Here is a summary of steps that I chose to take and that will lead me in no time to a successful implementation that applies CQRS.
1. Define the ubiquitous language
How do we get to the ubiquitous language? By talking to the domain experts, stake holders, project owner and/or future users of the application. Listen carefully what they say and how they say it. What are some of the nouns they are using over and over again and what kind of verbs are used repeatedly? If we take a look at the given business requirements we can quickly identify the nouns as they are
- team member
and accordingly the verbs
- define or schedule
Evidently we can also identify some of the properties the task entity has. These are name, due date, instructions, list of assigned personnel and probably a status property too.
2. Define the contracts
Once I have an idea how the ubiquitous language looks like and knowing the business requirements I like to define the contracts that I’m going to use in the application. For me contracts are the commands, events and end-points that are used in the application. Let’s first concentrate on the commands. Commands are usually triggered by user actions. Again looking at the business requirements we can identify the following commands.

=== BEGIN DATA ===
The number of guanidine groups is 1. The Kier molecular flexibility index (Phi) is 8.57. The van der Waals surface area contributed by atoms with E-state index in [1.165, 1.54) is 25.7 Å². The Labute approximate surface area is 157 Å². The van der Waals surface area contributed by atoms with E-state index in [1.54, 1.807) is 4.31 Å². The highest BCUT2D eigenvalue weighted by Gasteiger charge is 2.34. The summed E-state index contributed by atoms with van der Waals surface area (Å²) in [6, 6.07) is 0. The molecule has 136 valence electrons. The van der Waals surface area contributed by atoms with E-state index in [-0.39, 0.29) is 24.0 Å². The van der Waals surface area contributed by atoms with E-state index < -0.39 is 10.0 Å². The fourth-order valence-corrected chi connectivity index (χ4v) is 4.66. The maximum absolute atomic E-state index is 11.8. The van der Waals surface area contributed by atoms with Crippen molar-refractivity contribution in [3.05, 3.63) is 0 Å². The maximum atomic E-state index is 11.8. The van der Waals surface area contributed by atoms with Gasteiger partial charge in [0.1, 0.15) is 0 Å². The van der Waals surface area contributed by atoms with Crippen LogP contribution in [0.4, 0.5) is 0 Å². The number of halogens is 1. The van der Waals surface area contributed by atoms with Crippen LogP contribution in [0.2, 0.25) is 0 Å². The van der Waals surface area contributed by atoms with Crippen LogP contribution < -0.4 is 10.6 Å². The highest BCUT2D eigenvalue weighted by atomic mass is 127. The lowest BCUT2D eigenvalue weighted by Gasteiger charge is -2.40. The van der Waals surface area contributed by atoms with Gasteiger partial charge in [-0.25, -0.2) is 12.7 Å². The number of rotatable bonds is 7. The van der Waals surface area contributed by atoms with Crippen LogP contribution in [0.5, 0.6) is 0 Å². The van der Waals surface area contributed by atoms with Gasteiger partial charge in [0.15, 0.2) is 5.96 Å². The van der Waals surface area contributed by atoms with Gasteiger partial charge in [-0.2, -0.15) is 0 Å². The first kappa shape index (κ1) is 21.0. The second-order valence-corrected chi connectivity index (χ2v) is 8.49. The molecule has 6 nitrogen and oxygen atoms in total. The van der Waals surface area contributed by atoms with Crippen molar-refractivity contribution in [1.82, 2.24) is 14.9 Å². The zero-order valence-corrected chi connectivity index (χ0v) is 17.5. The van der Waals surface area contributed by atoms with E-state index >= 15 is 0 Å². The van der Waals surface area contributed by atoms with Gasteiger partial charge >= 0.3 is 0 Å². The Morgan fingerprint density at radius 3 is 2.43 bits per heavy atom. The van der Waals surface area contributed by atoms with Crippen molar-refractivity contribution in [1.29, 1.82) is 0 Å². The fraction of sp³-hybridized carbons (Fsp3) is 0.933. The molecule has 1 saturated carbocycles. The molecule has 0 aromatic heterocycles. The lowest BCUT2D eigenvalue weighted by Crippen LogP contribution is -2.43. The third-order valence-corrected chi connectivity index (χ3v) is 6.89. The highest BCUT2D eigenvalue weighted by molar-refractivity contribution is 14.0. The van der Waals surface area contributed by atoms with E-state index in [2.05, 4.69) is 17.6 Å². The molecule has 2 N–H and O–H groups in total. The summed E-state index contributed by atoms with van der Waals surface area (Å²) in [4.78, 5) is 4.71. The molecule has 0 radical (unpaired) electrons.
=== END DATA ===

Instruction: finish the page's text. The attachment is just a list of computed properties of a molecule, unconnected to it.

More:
The name of the command should clearly reflect its context and its intent thus don’t be shy and use long names where necessary. The payload of a command should only contain the bare minimum of information that is needed that the target of the command can execute it successfully. In certain circumstances this can mean that no payload at all is needed since the name of the command already implies everything. The more unnecessary data we add to the payload of a command the more confusion we might cause. Keep your commands focused. The more explicit they are the easier it is to validate them and make sure that they do not violate business constraints. As a sample take the very generic command UpdateTask versus the very specific command SetTaskDueDate. Where the former leaves you with a lot of guesswork on the users intent the latter is crystal clear.